When Staying Home Does Not Mean Safe
By Swanny Wijaya
Amidst the pandemic, political instabilities, and environmental hazards that have been taking place in the world, we are growingly accustomed to encouraging one another to stay home to protect ourselves. Still, the advice may not hold true for everyone.
Domestic violence has always been taboo in Asian communities like Hong Kong’s, even before the pandemic. The humiliation, sense of worthlessness, and fear of inciting even more assaults have discouraged many from raising the problem to others.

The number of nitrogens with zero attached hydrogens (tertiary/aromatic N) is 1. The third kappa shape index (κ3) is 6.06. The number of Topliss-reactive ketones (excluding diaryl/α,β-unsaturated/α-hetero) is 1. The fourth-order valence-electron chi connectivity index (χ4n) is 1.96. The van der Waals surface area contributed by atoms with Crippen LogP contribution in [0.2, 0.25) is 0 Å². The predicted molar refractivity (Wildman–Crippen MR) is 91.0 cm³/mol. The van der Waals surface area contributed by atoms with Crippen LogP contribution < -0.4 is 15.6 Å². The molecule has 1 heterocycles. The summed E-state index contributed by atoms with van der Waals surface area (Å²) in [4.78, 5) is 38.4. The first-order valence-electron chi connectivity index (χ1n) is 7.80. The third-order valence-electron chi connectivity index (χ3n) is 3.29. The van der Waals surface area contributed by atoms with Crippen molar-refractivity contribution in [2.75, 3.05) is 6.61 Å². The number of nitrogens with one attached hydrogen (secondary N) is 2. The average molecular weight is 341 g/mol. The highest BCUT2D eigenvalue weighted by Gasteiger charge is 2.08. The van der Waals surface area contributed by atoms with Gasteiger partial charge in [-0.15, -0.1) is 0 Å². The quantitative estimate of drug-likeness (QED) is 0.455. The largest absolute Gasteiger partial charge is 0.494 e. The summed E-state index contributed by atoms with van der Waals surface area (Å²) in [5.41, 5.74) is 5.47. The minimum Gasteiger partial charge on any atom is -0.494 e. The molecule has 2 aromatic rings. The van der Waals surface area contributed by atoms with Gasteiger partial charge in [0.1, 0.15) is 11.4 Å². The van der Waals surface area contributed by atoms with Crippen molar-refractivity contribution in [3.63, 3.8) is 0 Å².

To these people, staying home is probably the last thing they wish to do, but the pandemic has forced them to spend more time with their perpetrators than ever. Not only does it increase the chances and frequency of physical harm, but it must also cause significant mental distress on the victims. This only calls for more urgency for us to act.
With increased awareness and collaboration with bodies like Hong Kong Federation of Women’s Centre (HKFWC), victims could be provided with a home and a renewed sense of self that they have, for so long, been deprived of. In the end, everyone should be able to feel safe in their own home.
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